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Africa Food Shortages Blamed on Poor Soils


FILE - Workers unload sacks of UNHCR aid supplies at the Al Adala settlement for internally displaced people in Mogadishu, Somalia, Aug.13, 20.

FILE - Workers unload sacks of UNHCR aid supplies at the Al Adala settlement for internally displaced people in Mogadishu, Somalia, Aug.13, 20.

A new report by the Alliance for a Green Revolution in Africa (AGRA) says that while farmers in many parts of the world regularly harvest up to five tons of maize per hectare, those in Africa harvest just one ton on average. Outdated farming practices combined with inherently low soil fertility has been blamed for the low yields.

Many countries in Africa often face food shortages, as farmers struggle to grow enough produce for the entire population.

A new report published by Alliance for a Green Revolution in Africa shows poor farming practices has led to poor soil fertility.

The analysis found many farmers have failed to rotate crops and apply organic fertilizers. It says there is also a problem of persistent soil erosion.

AGRA soil health program coordinator Abed Kiwia says the organization is trying to promote basic farming principles in order to improve soil fertility and produce more food.

"Like for example, you weed your crops in good time, you do the right spacing, and then you also do water and soil conservation, you have terraces along your farm so as to control soil erosion, you control loss of nutrients. So there is a package where we are integrating a number of what we call best-bet agronomic practices," said Kiwia.

So far, AGRA's soil program has trained three million farmers in 13 African countries in an approach to growing crops dubbed "Integrated Soil Fertility Management."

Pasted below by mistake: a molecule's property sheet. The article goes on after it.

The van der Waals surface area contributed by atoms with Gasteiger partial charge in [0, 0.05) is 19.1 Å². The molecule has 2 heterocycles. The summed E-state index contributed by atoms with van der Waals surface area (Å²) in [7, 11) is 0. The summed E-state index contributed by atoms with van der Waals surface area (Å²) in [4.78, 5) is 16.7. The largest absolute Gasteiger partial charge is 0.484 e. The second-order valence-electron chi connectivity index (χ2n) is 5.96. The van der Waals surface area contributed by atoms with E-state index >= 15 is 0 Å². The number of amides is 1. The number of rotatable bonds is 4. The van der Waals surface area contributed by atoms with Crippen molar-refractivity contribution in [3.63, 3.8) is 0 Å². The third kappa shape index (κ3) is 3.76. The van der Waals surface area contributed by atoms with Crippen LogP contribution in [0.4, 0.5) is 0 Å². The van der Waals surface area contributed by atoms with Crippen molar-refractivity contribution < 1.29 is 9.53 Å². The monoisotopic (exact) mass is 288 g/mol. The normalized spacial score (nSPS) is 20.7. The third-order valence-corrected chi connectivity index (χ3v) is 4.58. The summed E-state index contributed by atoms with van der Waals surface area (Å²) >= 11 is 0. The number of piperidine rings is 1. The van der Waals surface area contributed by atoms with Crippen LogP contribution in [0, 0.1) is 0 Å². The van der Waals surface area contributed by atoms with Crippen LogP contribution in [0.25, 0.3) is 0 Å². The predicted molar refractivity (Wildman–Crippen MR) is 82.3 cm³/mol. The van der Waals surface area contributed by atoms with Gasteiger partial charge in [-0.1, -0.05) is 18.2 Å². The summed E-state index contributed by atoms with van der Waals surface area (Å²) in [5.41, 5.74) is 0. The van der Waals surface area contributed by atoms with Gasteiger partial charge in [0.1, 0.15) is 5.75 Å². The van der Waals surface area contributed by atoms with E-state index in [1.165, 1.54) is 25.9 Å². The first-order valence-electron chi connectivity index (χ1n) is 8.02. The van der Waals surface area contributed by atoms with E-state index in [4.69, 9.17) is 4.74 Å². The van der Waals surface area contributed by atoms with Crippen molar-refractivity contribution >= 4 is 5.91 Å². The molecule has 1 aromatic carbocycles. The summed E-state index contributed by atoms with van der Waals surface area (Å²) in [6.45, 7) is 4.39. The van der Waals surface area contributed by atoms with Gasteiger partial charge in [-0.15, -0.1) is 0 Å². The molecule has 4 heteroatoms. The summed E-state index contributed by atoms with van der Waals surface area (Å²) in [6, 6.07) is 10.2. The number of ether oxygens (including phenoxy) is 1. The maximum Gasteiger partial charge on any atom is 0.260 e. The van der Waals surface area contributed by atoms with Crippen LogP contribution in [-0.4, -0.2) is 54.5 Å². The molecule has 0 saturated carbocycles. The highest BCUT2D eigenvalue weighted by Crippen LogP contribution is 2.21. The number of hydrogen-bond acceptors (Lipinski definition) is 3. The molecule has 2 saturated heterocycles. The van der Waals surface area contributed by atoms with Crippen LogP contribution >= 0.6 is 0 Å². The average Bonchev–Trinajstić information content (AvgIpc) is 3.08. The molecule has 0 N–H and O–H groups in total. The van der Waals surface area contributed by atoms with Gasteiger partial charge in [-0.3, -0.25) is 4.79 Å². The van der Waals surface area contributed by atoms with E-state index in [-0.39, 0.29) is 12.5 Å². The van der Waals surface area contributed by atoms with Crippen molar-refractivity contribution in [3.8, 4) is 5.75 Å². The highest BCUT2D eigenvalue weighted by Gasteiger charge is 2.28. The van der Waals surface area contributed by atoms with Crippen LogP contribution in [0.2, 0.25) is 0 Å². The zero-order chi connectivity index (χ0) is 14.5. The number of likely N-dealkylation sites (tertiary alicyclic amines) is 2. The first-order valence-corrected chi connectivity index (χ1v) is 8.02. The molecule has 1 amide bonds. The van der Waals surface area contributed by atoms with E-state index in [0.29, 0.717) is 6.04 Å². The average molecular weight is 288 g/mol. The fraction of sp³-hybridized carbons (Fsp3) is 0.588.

Kiwia says the approach involves mixing in organic matter to the crops.

"Here we are telling them, 'Use fertilizers.' Because we know fertilizers in Africa are expensive we are telling them integrate them with organic input, which are found locally," said Kiwia. "For example we have farm manure, green manure, there are also agroforestry trees which are very good in providing organic nutrate."

But soil scientists in Africa are not getting the same result as their counterparts in Asia. Soil researchers say part of the problem is that in most areas, the soil has rocks, giving it lower fertility.

Dr. Keith Shepherd is a principal scientist at the World Agroforestry Center. He says there is need to determine the nutrients that are missing in the soil.

"There is need to carefully target which fertilizers are appropriate where, and this needs soil and plant testing to diagnose what are the limiting nutrients and we are faced with an extremely variable situation in small farming systems in Africa, and even within the same farm we have very different patches of poor and good soil as a result of past management," said Shepherd.

Agricultural experts say despite the obstacles soil fertility can be improved, and if proper steps are taken there should be no need for African countries to import food.

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